If you know anything about Enneagram countertypes, you wouldn’t be wrong to borrow a Stranger Things term and call them the “Upside-Down” components of the Enneagram world!
Countertypes (not the same as subtypes) are those Enneagram types that don’t match the generalized descriptions of the type they belong to. There are nine Enneagram countertypes—one for each type. Countertypes, because they’re so different from the main type, are often confused with other Enneagram types.
Here’s what you need to know about the nine Enneagram countertypes.
1s are hardworking, reliable perfectionists, with a focus on quality control, attention to detail, and an insane ability to contain their anger. Sexual 1s, though, are very expressive with their anger. Though still self-critical, they tend to be more critical of others and want to fix the world, instead of looking inwards.
Because of this, sexual 1s are confused with type 4s and 8s.
2s are giving and helpful, working hard to be like and indispensable to those around them. However, the self-preservation 2 smartly invests in only certain people, as this type is aware of how energy-expensive connections (especially for 2s) can be! This youthful, child-like type often needs to be taken care of, unlike other 2s and is mistaken for types 6 and 4.
3s are confident folks who chase ambition—they’re the typical Patrick Bateman (minus the psycho serial killing—unless you troll them), with the sharp, tailored suits, the shiny cars, and the constant upward traversal of the corporate ladder.
However, the self-preservation 3 is modest, humble, and motivated by being a good person. This type, if successful, feels embarrassed flaunting its success and at the end of the day, would rather be known as a good type than a successful type. This type is often mistaken for a 1.
The drama queens of the Enneagram world who are more obsessed with what they don’t have instead of what they have, 4s constantly compare themselves to others, feel bad about said comparison, and let the world know they’re sad about said comparison!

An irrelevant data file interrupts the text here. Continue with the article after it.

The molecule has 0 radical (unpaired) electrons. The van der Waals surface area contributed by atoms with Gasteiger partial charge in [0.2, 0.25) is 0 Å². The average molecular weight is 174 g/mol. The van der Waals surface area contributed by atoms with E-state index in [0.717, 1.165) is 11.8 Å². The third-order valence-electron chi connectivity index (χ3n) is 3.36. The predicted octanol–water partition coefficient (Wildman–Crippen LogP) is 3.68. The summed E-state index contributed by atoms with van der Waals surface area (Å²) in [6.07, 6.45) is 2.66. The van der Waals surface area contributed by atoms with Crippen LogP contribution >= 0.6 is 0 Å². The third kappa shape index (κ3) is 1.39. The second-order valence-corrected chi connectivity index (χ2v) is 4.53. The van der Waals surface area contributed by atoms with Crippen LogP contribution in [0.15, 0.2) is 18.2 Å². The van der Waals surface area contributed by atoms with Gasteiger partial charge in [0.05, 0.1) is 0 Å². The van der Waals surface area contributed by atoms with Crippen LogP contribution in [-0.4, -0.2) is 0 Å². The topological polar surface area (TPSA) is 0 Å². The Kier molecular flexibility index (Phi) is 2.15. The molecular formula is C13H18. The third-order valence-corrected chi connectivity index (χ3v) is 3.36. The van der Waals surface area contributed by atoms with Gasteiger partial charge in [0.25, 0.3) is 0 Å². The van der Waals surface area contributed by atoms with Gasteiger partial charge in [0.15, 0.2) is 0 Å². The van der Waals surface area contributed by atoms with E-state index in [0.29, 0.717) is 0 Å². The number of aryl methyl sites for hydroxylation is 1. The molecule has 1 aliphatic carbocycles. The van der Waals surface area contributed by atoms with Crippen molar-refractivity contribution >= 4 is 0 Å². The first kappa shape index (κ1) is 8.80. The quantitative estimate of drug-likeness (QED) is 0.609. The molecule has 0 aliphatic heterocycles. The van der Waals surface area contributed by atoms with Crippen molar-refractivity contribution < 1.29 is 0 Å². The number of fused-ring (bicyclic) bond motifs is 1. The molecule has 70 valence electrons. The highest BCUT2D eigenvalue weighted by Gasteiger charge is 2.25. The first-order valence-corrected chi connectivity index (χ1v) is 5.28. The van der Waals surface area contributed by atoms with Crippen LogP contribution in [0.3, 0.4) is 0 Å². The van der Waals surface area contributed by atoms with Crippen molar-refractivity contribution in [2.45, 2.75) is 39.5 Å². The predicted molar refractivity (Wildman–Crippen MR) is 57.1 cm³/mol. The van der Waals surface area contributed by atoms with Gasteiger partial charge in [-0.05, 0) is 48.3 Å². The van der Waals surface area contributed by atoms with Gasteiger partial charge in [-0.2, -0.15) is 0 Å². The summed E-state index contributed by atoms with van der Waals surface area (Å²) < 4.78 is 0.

The self-preservation 4 is the exact opposite, preferring to internalize its pain and suffering. This type hates sharing its feelings and can do such a good job of hiding its pain that you’d think nothing was wrong. This type can be mistaken to be a 3 and 7.
This type is often generalized as a private type that hates intrusions, compartmentalizes its feelings, and uses logic and analysis to figure out its life.
The sexual five prefers to paint its world with romantic idealism and emotions, instead. Unlike other 5s, they search for intimacy and relationships. They also love expressing their emotions artistically. This type is often mistaken for type 4.
6 countertypes are the celebrities of the Enneagram world, as there exists not one but two countertypes here! The self-preservation 6, unlike regular 6s, is phobic and highly defensive, seeking alliances that will protect it.
The sexual 6, on the other hand, is highly offensive and aggressive, going to great lengths to intimidate others to appear strong and non-vulnerable. These are the troublemakers and rebels and are often mistaken for 8s.
Usually seen as party animals, 7s are optimistic and love a good time. However, social 7s find happiness in healing others’ pain and making the world better. They are often in service fields, such as therapy, nursing, and medicine, and love being seen as forgiving, selfless, and good. Because of this, they’re mistaken to be type 2s.
Often seen as aggressive and confrontational, 8s are direct, straightforward, and unafraid to go against authority and convention.
Social 8s, though, are gentle and calm, mainly supporting and protecting those around them. They’re not dominating or aggressive like other 8s, and hence, mistaken for 9s and 2s.
9s are seen as lazy, with a focus on their own comfort. However, social 9s are often workaholics, working not just for themselves but also for the betterment of their family, friends, and work. These 9s are leaders and can be excellent friends. They’re often mistaken to be 2s, 6s, or 3s.
If anything, the existence of countertypes goes to show that the Enneagram system is flexible and one that you can’t take as definitive. While each type gives you a broad outline of personalities, each type can be much more or much less than what is generally written!
If you’re a countertype, don’t berate yourself for being different from the norm—celebrate it!